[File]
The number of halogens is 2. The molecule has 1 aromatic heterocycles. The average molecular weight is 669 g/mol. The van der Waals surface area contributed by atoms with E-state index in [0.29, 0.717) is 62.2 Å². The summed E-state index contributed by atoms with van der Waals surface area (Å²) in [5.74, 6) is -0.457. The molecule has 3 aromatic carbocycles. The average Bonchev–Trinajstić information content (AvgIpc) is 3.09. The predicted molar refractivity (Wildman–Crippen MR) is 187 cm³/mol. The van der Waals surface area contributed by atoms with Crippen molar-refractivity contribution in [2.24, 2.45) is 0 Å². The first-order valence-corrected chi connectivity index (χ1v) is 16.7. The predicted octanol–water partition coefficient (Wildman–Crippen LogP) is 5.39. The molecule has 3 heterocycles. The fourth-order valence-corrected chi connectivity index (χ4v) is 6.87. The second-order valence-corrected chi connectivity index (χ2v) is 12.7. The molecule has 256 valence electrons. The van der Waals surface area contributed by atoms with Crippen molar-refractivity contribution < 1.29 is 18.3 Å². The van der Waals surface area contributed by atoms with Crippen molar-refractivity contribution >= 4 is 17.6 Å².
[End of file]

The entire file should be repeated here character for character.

The number of halogens is 2. The molecule has 1 aromatic heterocycles. The average molecular weight is 669 g/mol. The van der Waals surface area contributed by atoms with E-state index in [0.29, 0.717) is 62.2 Å². The summed E-state index contributed by atoms with van der Waals surface area (Å²) in [5.74, 6) is -0.457. The molecule has 3 aromatic carbocycles. The average Bonchev–Trinajstić information content (AvgIpc) is 3.09. The predicted molar refractivity (Wildman–Crippen MR) is 187 cm³/mol. The van der Waals surface area contributed by atoms with Crippen molar-refractivity contribution in [2.24, 2.45) is 0 Å². The first-order valence-corrected chi connectivity index (χ1v) is 16.7. The predicted octanol–water partition coefficient (Wildman–Crippen LogP) is 5.39. The molecule has 3 heterocycles. The fourth-order valence-corrected chi connectivity index (χ4v) is 6.87. The second-order valence-corrected chi connectivity index (χ2v) is 12.7. The molecule has 256 valence electrons. The van der Waals surface area contributed by atoms with Crippen molar-refractivity contribution < 1.29 is 18.3 Å². The van der Waals surface area contributed by atoms with Crippen molar-refractivity contribution >= 4 is 17.6 Å².